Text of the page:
The strange death of the liberal individual

Only a comprehensive reconfiguration of property rights over the increasingly cloud-based instruments of production, distribution, collaboration, and communication can rescue the foundational liberal idea of liberty as self-ownership. Reviving the liberal individual thus requires precisely what liberals detest: a revolution.

My father was the epitome of the liberal individual, a splendid irony for a lifelong Marxist. To make a living, he had to lease his labour to the boss of a steel plant in Eleusis. But during every lunch break he wandered blissfully in the open-air backyard of the Archaeological Museum of Eleusis, where he luxuriated in the discovery of ancient steles full of clues that antiquity’s technologists were more advanced than previously thought.

Following his return home, at just after 5 p.m. every day, and a late siesta, he would emerge ready to share in our family life and to write up his findings in academic articles and books. His life at the factory was, in short, neatly separated from his personal life.

It reflected a time when even leftists like us thought that, if nothing else, capitalism had granted us sovereignty over ourselves, albeit within limits. However hard one worked for the boss, one could at least fence off a portion of one’s life and, within that fence, remain autonomous, self-determining, free. We knew that only the rich were truly free to choose, that the poor were mostly free to lose, and that the worst slavery was that of anyone who had learned to love their chains. Still, we appreciated the limited self-ownership we had.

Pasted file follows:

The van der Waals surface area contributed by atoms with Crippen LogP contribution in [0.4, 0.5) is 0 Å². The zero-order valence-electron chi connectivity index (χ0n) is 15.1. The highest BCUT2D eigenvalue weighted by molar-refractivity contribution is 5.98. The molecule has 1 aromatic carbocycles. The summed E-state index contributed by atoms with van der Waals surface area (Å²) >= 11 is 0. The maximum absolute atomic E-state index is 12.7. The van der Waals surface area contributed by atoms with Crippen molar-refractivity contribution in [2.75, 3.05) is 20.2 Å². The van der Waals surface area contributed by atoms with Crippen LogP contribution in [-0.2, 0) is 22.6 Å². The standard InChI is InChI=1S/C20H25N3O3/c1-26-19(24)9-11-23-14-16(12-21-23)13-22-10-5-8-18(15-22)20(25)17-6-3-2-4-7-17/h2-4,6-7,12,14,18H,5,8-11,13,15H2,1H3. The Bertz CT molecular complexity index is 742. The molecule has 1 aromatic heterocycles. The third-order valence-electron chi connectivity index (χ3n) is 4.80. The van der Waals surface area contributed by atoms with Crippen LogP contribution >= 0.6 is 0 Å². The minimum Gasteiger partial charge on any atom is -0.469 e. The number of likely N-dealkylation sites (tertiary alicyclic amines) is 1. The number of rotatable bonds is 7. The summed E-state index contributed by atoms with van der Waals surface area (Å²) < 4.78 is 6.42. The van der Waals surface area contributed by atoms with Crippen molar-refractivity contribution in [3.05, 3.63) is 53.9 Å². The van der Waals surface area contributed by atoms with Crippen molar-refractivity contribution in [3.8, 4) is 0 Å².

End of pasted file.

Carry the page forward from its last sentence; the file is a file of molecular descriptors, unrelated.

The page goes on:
Young people today have been denied even this small mercy. From the moment they take their first steps, they are taught implicitly to see themselves as a brand, yet one that will be judged according to its perceived authenticity. (And that includes potential employers: “No one will offer me a job,” a graduate told me once “until I have discovered my true self.”) Marketing an identity in today’s online society is not optional. Curating their personal lives has become some of the most important work young people do.

Before posting any image, uploading any video, reviewing any movie, sharing any photograph or tweet, they must be mindful of whom their choice will please or alienate. They must somehow work out which of their potential “true selves” will be found most attractive, continually testing their opinions against their notion of what the average opinion among online opinion-makers might be. Because every experience can be captured and shared, they are continually consumed by the question of whether to do so. And even if no opportunity actually exists for sharing the experience, that opportunity can readily be imagined, and will be. Every choice, witnessed or otherwise, becomes an act in the careful construction of an identity.[

One need not be a leftist to see that the right to a bit of time each day when one is not for sale has all but vanished. The irony is that the liberal individual was snuffed out neither by fascist brownshirts nor by Stalinist commissars. It was killed off when a new form of capital began to instruct youngsters to do that most liberal of things: be yourself. Of all the behavioural modifications that what I call cloud capital has engineered and monetized, this one is surely its overarching and crowning achievement.